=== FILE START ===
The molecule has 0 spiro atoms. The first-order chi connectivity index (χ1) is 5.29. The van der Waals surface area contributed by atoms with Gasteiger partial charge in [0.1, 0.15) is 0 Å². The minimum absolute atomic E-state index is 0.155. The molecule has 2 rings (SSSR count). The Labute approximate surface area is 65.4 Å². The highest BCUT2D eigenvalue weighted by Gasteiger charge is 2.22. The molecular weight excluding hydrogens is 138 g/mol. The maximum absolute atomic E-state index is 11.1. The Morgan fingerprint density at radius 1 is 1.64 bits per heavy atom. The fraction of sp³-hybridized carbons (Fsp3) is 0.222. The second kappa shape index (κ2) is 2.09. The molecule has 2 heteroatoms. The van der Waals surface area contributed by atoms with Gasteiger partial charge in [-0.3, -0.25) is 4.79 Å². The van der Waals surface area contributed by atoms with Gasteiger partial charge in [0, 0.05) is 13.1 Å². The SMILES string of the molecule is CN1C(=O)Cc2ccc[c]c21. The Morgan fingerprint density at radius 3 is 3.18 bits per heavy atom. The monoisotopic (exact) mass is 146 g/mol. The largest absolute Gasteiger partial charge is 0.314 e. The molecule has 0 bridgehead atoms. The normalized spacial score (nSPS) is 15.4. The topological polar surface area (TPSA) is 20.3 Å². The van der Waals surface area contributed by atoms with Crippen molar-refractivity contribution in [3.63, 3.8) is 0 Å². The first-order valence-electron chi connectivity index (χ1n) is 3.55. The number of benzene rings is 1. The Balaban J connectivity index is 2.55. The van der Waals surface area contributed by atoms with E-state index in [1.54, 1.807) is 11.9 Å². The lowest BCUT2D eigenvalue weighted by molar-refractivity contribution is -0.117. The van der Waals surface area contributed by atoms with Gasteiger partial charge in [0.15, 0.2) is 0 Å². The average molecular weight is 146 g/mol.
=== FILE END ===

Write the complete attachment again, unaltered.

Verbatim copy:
The molecule has 0 spiro atoms. The first-order chi connectivity index (χ1) is 5.29. The van der Waals surface area contributed by atoms with Gasteiger partial charge in [0.1, 0.15) is 0 Å². The minimum absolute atomic E-state index is 0.155. The molecule has 2 rings (SSSR count). The Labute approximate surface area is 65.4 Å². The highest BCUT2D eigenvalue weighted by Gasteiger charge is 2.22. The molecular weight excluding hydrogens is 138 g/mol. The maximum absolute atomic E-state index is 11.1. The Morgan fingerprint density at radius 1 is 1.64 bits per heavy atom. The fraction of sp³-hybridized carbons (Fsp3) is 0.222. The second kappa shape index (κ2) is 2.09. The molecule has 2 heteroatoms. The van der Waals surface area contributed by atoms with Gasteiger partial charge in [-0.3, -0.25) is 4.79 Å². The van der Waals surface area contributed by atoms with Gasteiger partial charge in [0, 0.05) is 13.1 Å². The SMILES string of the molecule is CN1C(=O)Cc2ccc[c]c21. The Morgan fingerprint density at radius 3 is 3.18 bits per heavy atom. The monoisotopic (exact) mass is 146 g/mol. The largest absolute Gasteiger partial charge is 0.314 e. The molecule has 0 bridgehead atoms. The normalized spacial score (nSPS) is 15.4. The topological polar surface area (TPSA) is 20.3 Å². The van der Waals surface area contributed by atoms with Crippen molar-refractivity contribution in [3.63, 3.8) is 0 Å². The first-order valence-electron chi connectivity index (χ1n) is 3.55. The number of benzene rings is 1. The Balaban J connectivity index is 2.55. The van der Waals surface area contributed by atoms with E-state index in [1.54, 1.807) is 11.9 Å². The lowest BCUT2D eigenvalue weighted by molar-refractivity contribution is -0.117. The van der Waals surface area contributed by atoms with Gasteiger partial charge in [0.15, 0.2) is 0 Å². The average molecular weight is 146 g/mol.